Forgotten victims




Margerite Kraus, a Czech Roma who survived Auschwitz (her camp number visible on her left forearm) and Ravensbrück. GDR, c1966.

Only a few more days remain to view an exhibition at the excellent Wiener library in London,

The site gives extensive links to press coverage. Note also relevant sections of the United States Holocaust Memorial Museum, including this page on music (Roma musicians also play a major role in my post on Musical cultures of east Europe).

In the history of the Holocaust, the Porajmos (“Devouring”, though among the Roma the term is controversial and little used), far less publicised than the Jewish genocide, is often reduced to a footnote.

The exhibition explores Roma and Sinti life in Germany and Austria prior to the Second World War, and genocidal policies starting in German-occupied Poland in 1940. It also examines the post-war lives and legacies for Roma and Sinti, who fought to obtain recognition and compensation for their oppression. It reflects on the situation in Britain and Europe today, with prejudice and discrimination against them still common—featuring the testimony of Józef Sadowski, the only known Roma survivor of Nazi persecution living in the UK today.


A most compelling ethnography is

  • Isobel Fonseca, Bury me standing: the gypsies and their journey (1995); she reflects on the Porajmos in ch.7. 

Gypsies have no myths about the beginnings of the world, or about their own origins; they have no sense of a great historical past. Very often their memories do not extend beyond three or four generations—that is, to those experiences and ancestors who are remembered by the oldest person among them. The rest, as it were, were not history. […]
The Second World War and its traumas are certainly within living memory; but there is no tradition of commemoration, or even of discussion. Some thought that such talk might actually be dangerous: “Why give them ideas?” a young Hungarian Rom asked, fifty years after the event. Under the Nazis, the Gypsies were the only group apart from the Jews who were slated for extermination on the grounds of race. It is a story that remains unknown—even to many Gypsies who survived it.

As Fonseca observes, whereas the Enlightenment brought European Jews opportunities for education and commerce previously closed to them, the Roma remained the “quintessential outsiders of the European imagination”, rejecting assimilation.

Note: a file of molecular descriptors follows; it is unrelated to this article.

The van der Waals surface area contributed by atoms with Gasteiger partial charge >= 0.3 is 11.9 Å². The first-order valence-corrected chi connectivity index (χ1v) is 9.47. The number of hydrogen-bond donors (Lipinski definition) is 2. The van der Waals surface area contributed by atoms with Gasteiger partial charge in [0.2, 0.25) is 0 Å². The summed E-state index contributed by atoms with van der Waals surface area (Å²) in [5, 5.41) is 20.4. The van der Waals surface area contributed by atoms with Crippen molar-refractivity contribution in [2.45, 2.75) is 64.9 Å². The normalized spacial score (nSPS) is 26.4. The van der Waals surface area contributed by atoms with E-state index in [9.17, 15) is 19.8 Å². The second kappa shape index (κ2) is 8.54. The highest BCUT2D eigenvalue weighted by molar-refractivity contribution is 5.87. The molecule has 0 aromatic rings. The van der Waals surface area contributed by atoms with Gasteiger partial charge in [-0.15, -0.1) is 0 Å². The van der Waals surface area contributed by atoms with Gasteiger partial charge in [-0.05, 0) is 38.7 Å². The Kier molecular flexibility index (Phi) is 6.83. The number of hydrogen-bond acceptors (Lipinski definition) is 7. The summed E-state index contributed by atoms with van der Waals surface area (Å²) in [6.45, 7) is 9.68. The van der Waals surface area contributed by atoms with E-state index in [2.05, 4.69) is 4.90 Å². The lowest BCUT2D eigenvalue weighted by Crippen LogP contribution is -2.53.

Belzec camp, 1940: left, perhaps Jozef Kwiek, self-proclaimed King of Polish gypsies; right, Kalderash gypsies from Romania.

Even before Hitler came to power in 1933, a law “Combatting Gypsies, vagabonds, and the work shy” was passed in Bavaria in 1926, with a counterpart in Prussia the following year. The plight of the Roma became ever more acute through the 1930s. The Nazis regarded gypsies as congenital criminals, subsuming them in a litany of “undesirables” or “asocials”—along with communists, social democrats, trade unionists, pacifists, homosexuals, dissenting clergy, Jehovah’s Witnesses, freemasons, Slavs.

Rough estimates of Roma murdered during the war (and their populations of the time) vary widely: from between 220,000 and 500,000 (25% to over 50% of slightly under 1 million Roma), to about 1.5 million out of 2 million.

Although German Gypsies had been out into German concentration camps as early as 1934, in November of 1941 Łódź became the first place in Poland where Gypsies were gathered for extermination in a camp setting. Here they were completely sealed off, and were out of sight; only the few Jewish doctors who treated a typhus epidemic, and then Jewish gravediggers, witnessed their end.

Apart from the Sinti of central Europe—German, Austrian, Polish, Czech, Slovak—those rounded up came from Hungary, Romania, Serbia, Croatia, Slovenia, Russia and the Baltic states; from Norway, Belgium, France, and Holland. Many were herded into ghettos and deported to camps—including Auschwitz, Chelmno, Dachau, BuchenwaldRavensbrück, and Sachsenhausen—and subjected to forced medical experiments and sterilisation. In Auschwitz they were housed as families in Zigeunerlager; but the atrocious conditions there soon led to fatal epidemics.

And as Timothy Snyder points out, in the Bloodlands those summarily executed in mass shootings far outnumbered those who perished in the camps.

On commemorating the traumas of Nazism, note also A Nazi legacy. For the USSR, see under Life behiind the Iron Curtain: a roundup; for Maoist China, here.

Keeping you guessing

I’ve found the last few weeks most fruitful—I hope you’re as stimulated as I am by this range of topics. Here’s a reminder of some recent posts.

Below I group them under themes, but in real time I also keep the reader [singular, eh? Mrs Ivy Trellis I presume—Ed.] guessing by purposefully alternating them, with frequent cross-links—the old “delighting in all manifestation of the Terpichorean muse“. Do click away: 

On war, trauma, and memory:

Not forgetting China:

and more… Some of my favourites from the archive, both serious and jocular, are grouped here.

The Kazakh famine

Trauma and memory


The famine in Ukraine of the early 1930s (see posts under Life behind the Iron curtain: a roundup) was publicised abroad by early journalists like Gareth Jones, and later through the work of the Ukrainian diaspora and scholars like Robert Conquest and Anne Applebaum.